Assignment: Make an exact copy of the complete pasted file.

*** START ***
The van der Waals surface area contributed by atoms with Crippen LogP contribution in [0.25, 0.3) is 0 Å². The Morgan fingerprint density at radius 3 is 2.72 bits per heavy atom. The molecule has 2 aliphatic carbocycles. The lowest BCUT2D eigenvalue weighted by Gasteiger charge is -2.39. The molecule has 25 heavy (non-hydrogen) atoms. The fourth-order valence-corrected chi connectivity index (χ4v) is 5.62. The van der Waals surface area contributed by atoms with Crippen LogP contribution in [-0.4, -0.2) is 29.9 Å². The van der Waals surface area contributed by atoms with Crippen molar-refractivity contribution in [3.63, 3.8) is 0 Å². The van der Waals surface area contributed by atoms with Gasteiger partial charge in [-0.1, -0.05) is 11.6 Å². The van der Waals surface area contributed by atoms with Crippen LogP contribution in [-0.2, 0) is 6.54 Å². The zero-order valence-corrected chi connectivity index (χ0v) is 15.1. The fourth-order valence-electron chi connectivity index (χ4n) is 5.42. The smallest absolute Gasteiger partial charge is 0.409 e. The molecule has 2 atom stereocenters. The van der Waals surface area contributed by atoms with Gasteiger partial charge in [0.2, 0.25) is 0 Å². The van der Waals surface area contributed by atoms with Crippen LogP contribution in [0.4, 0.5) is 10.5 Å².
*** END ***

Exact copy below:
The van der Waals surface area contributed by atoms with Crippen LogP contribution in [0.25, 0.3) is 0 Å². The Morgan fingerprint density at radius 3 is 2.72 bits per heavy atom. The molecule has 2 aliphatic carbocycles. The lowest BCUT2D eigenvalue weighted by Gasteiger charge is -2.39. The molecule has 25 heavy (non-hydrogen) atoms. The fourth-order valence-corrected chi connectivity index (χ4v) is 5.62. The van der Waals surface area contributed by atoms with Crippen LogP contribution in [-0.4, -0.2) is 29.9 Å². The van der Waals surface area contributed by atoms with Crippen molar-refractivity contribution in [3.63, 3.8) is 0 Å². The van der Waals surface area contributed by atoms with Gasteiger partial charge in [-0.1, -0.05) is 11.6 Å². The van der Waals surface area contributed by atoms with Crippen LogP contribution in [-0.2, 0) is 6.54 Å². The zero-order valence-corrected chi connectivity index (χ0v) is 15.1. The fourth-order valence-electron chi connectivity index (χ4n) is 5.42. The smallest absolute Gasteiger partial charge is 0.409 e. The molecule has 2 atom stereocenters. The van der Waals surface area contributed by atoms with Gasteiger partial charge in [0.2, 0.25) is 0 Å². The van der Waals surface area contributed by atoms with Crippen LogP contribution in [0.4, 0.5) is 10.5 Å².